There is a very notable aspect of visual symbolism in the booklet, and that is the use of “Celtic knotwork” at the beginning and end of the book. This appeared at the same time as a few other Gaelic publications (such as Carmina Gadelica) were drawing on this medieval artistic heritage. It seems to be indicative of the growing “pan-Celtic consciousness” of the era and its appearance is noteworthy in a brochure printed in Gaelic in Canada.
It should be explicitly noted that there are a number of concepts around identity and culture Friseal does not invoke: he never mentions the notion of whiteness, Britishness, or even Scottishness. He never says that he is proud of his clan, nor does he disparage the French or any other ethnic group, or overplay military stereotypes or militancy. He merely underscores the importance of the Gaelic language and culture, its role in expressing and maintaining Gaelic identity, and its perilous condition at the time. These, I will argue, are features of most of his writings in Gaelic and contrast with the discourse of racialism and anglocentric triumphalism that we generally expect in anglophone discourse of the time.
[Blurb below the portrait of Friseal]
“Reminiscing about the good humour of the old days. Respectfully, I am Alexander Fraser.”
 O, great leader, and gentle women and men: I consider it one of the greatest privileges that my compatriots in Canada to have ever been bestowed upon me to have received an invitation to be with you here today, at this great spectacular gathering for the Clan Donald Society. I do not have suitable words to express to you the pleasure that it gives me to be with my compatriots here at the first annual meeting of this organization, and to be gazing at the kind visages of the Gaels of Glengarry, people who are famous as true Gaels throughout this country and throughout the Highlands of Scotland. Under the patronage of Clan Donald, this large crowd meets today, and if there is one of the Highland clans that has garnered renown beyond the others in Canada, is the the MacDonalds. But, as the poet said, – “We are all brothers, give me your hand,” – we are here as Gaels, and especially as the Gaels of Glengarry, to be exhorting and encouraging each other, to sustain the customs, traditions and renown of our ancestors – especially their renown.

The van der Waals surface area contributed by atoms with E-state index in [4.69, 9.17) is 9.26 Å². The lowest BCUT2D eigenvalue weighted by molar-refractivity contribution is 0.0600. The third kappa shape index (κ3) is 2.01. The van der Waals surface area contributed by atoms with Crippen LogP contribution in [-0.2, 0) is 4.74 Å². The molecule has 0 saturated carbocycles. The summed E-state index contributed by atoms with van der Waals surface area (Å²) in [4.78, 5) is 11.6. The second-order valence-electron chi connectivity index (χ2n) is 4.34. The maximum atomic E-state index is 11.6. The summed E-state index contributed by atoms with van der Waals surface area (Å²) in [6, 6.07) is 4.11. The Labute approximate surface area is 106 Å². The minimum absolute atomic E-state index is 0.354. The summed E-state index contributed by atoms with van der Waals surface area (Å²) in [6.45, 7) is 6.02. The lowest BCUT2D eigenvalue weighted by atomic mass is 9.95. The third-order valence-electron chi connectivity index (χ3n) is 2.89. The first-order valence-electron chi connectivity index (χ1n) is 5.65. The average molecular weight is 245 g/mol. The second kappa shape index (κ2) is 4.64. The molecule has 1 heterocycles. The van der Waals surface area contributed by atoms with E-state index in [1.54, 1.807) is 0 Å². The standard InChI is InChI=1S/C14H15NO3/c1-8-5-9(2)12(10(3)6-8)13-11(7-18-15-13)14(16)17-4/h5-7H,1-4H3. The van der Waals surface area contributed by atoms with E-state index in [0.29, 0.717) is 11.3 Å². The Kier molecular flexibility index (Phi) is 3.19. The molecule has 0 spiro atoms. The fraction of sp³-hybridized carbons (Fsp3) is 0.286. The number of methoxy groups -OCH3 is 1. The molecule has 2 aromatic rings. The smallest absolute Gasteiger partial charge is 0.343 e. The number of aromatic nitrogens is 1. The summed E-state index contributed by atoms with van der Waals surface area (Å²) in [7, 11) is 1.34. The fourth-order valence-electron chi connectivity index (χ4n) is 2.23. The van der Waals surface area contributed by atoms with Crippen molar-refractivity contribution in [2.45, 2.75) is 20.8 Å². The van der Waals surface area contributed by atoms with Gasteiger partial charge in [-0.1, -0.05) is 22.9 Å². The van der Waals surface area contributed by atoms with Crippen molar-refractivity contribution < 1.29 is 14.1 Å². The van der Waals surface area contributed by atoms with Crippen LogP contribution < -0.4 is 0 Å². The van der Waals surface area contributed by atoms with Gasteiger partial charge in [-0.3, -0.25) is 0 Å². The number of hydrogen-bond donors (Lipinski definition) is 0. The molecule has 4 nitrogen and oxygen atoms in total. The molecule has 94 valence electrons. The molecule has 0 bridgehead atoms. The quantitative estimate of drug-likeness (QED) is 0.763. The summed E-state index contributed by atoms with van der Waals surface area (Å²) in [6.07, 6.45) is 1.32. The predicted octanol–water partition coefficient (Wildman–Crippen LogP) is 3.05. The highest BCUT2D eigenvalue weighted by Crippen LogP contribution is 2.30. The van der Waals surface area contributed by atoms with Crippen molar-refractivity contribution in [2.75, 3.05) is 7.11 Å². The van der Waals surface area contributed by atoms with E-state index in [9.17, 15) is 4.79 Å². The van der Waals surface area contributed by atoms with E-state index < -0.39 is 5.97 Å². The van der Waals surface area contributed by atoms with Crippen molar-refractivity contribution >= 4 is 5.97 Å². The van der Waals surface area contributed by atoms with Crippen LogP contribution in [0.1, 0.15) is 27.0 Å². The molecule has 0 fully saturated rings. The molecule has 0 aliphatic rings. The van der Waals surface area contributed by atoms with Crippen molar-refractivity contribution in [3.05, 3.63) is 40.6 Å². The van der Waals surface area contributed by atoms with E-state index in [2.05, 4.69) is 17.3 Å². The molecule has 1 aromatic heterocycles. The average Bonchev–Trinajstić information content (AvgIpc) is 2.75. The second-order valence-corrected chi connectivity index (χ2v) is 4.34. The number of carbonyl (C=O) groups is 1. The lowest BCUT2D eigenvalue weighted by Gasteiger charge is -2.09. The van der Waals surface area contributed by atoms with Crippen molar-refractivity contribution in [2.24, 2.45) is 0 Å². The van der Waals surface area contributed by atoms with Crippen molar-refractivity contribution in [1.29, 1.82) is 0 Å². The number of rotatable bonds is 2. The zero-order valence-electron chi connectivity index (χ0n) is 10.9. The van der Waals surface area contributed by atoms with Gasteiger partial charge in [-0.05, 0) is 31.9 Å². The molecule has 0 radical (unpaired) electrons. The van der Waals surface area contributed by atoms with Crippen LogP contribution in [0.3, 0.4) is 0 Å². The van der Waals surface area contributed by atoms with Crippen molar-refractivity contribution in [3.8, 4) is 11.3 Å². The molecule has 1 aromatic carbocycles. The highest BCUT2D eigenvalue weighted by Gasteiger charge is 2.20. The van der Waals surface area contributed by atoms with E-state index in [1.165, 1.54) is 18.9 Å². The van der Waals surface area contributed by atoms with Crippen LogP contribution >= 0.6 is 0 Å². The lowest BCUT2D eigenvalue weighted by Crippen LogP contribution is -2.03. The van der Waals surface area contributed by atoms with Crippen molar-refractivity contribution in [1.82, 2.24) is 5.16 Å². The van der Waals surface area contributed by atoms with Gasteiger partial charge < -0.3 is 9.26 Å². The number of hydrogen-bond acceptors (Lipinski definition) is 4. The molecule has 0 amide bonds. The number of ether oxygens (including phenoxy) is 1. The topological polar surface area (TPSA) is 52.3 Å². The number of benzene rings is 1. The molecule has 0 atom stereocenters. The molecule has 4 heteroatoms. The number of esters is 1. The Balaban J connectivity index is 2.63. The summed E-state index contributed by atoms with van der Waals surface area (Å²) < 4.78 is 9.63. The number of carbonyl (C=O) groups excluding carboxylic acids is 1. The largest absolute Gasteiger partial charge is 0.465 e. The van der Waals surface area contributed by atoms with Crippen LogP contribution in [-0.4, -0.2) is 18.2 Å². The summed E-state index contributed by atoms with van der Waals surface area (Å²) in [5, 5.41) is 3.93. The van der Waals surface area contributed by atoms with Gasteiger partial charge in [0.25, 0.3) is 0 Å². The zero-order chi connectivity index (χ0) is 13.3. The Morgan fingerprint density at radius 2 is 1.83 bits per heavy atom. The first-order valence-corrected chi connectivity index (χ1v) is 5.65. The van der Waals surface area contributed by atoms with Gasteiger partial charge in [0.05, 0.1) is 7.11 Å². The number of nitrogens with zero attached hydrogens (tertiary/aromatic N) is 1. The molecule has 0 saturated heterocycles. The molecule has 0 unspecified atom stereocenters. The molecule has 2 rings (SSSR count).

We have acquired as a people an invaluable heritage from our forefathers – religion, virtue, loyalty, natural beauty, kindness, morality, generosity, and many other assets, and the golden vessel in which those virtues are cached is the pure, melodious tongue of our forefathers. It would be a sad and ugly day for the Gaels if Gaelic were to die :— a dark, sad day on which the most precious gift which we have ever received from our mothers and fathers would be forever lost.
 My compatriots — I am before you today with two primary messages — on the one hand, keep alive our mother tongue; on the other hand, keep alive the renown of our ancestors. When Gaelic does, the glorious crown of the Gael will fall from his head; the emblem of our people will be blotted out from the history of the world; the pine tree will shoot out its branches, and the heather will open its pink-blossomed leaves on the Scottish mountains, as always – they will not change, for they follow the eternal habits of nature; but, alas! The pine tree will no longer be the emblem of the Clan Alpine on that sorrowful day, or the heather the emblem of the Clan Donald, for in the absence of that ancient language that “Adam spoke in Paradise itself,” where would the Gaels be? They would not be able to be found throughout the peoples of the world. Don’t see find evidence of this in our own country? On every side of the great St. Lawrence River, in Quebec City, there are MacDonalds and Frasers, branches of the MacGillivrays, MacIntoshes, MacKenzies, MacLeans, Munros and Rosses, and other people with Highland names; generations of Gaels who came to Canada about 150 years ago. The names are there, but are they Gaels who bear them? Alas, they are not, but people who became French in their language, in their traditions, in their religion and in their hearts. It’s not long since Sir John Ross, a person who was, according to the opinion of many a seanchaidh, the heir of the Earldom of Ross, said that he would rather be a member of the French Parliament in Canada, than to be a great lord among the Gaels of Scotland. Likewise, the thoughts of many men have been corrupted by worldly desires, and there is no escape from this conclusion, that the end of our generation will be likewise, when Gaelic bows its grey, aged, honorable head, and gives its last breath. It will not leave a people who will be called “Gaels” in its wake, since the generations who will follow us will be swallowed up in the fatal, forgetful ocean of the world.